The pandemic has highlighted how public health and workers’ safety are closely intertwined.
The Covid-19 pandemic is not only a public-health issue but very much an occupational health issue. The workplace provides fertile ground for the transmission of the virus.
If the European Union and its member states fail to guarantee health and safety for all workers, it will be more difficult to provide essential activities during lockdowns and to recover from the crisis. Trade unions are therefore calling on the European Commission to formally recognise coronavirus as an occupational disease and take more action—together with member states and employers—to protect workers.
European Trade Union Institute research shows that EU governments have done far too little to counter workplace risks from the pandemic. Work is one of the main channels of transmission and social inequalities have put some groups in greater danger than others. Yet authorities and employers across Europe have failed to provide adequate protective equipment for high-risk, front-line carers or to implement full safety measures for workers in healthcare, transport, retail and other sectors. This may well have contributed to the failure of lockdown measures in most European countries.
Data on hospital admissions and deaths are not broken down by occupation but very early in the first wave it became clear some jobs carried high risk. Considering health workers alone, according to the European Public Service Union (EPSU), by July more than 3,400 were infected in Denmark, more than 13,400 in Germany, 8,130 in Ireland, over 28,000 in Italy and 52,400 in Spain. The largest numbers of reported deaths among healthcare workers were in Spain, Italy and the United Kingdom. In Germany there were 9,671 infections, 412 hospitalisations and 48 deaths among workers caring for the elderly, disabled and other vulnerable groups.
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Heeding calls from the European trade union movement, the European Parliament and the Council of the EU, the European Commission has announced in its work programme for next year a new EU strategic framework on health and safety at work. This is the moment for the EU and its member states to act on principle 10 of the European Pillar of Social Rights, guaranteeing workers ‘the right to a high level of protection of their health and safety at work’. The European Trade Union Confederation has identified nine priorities, including setting out a ‘vision zero’ on work-related cancers and fatal accidents, involving social partners (employers and unions), improving data collection and enforcing safety rules more effectively. But the new EU strategy also needs to draw lessons from the Covid-19 pandemic.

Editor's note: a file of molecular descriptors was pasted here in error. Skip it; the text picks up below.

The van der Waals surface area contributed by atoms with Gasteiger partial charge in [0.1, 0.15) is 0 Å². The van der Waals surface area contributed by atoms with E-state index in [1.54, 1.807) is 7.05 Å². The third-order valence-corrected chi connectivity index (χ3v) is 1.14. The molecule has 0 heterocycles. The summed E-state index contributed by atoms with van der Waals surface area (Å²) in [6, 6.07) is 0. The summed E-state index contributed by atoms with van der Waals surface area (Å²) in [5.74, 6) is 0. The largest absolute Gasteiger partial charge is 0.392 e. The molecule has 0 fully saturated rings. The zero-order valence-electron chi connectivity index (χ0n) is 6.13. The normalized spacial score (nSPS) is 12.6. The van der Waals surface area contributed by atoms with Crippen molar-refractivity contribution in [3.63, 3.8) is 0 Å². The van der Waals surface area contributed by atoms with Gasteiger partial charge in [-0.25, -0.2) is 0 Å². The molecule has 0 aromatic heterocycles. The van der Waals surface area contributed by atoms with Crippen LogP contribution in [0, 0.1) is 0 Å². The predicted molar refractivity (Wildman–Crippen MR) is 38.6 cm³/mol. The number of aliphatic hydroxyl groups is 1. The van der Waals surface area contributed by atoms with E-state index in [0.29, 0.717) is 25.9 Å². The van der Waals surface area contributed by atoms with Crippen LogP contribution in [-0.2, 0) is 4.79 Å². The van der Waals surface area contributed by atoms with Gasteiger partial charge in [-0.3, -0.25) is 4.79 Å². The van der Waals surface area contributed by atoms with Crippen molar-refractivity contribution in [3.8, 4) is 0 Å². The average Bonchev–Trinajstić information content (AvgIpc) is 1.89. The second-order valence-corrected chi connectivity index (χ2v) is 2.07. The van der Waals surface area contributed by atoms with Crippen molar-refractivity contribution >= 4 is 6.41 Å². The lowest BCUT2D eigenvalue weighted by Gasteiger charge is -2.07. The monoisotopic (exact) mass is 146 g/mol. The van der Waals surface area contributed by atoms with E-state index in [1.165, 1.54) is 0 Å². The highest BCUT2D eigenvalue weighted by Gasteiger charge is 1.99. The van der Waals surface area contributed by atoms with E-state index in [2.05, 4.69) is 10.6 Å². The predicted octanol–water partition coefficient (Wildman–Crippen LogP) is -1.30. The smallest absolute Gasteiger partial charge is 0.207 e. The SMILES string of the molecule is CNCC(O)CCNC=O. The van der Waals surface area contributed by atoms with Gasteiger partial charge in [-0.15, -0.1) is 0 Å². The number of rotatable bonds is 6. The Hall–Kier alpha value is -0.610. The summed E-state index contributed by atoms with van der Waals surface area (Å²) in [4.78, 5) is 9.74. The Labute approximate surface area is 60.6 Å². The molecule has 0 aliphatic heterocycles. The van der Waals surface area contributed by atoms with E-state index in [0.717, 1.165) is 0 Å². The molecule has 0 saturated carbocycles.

Despite the lockdown, many people do not have the option of working from home. Carers, teachers, transport workers, cleaners, industrial, construction and shop workers and many others have to be where the job is. Employers must take steps to prevent infection through risk assessment and management, carried out with staff and unions. This means applying, at company level, the European Agency for Safety and Health at Work (EU-OSHA) guidance, Adapting workplaces and protecting workers, which offers specific advice covering sectors such as construction, retail, domestic services, education, policing, transport, care services and more, to enable people to carry out or return to their jobs safely.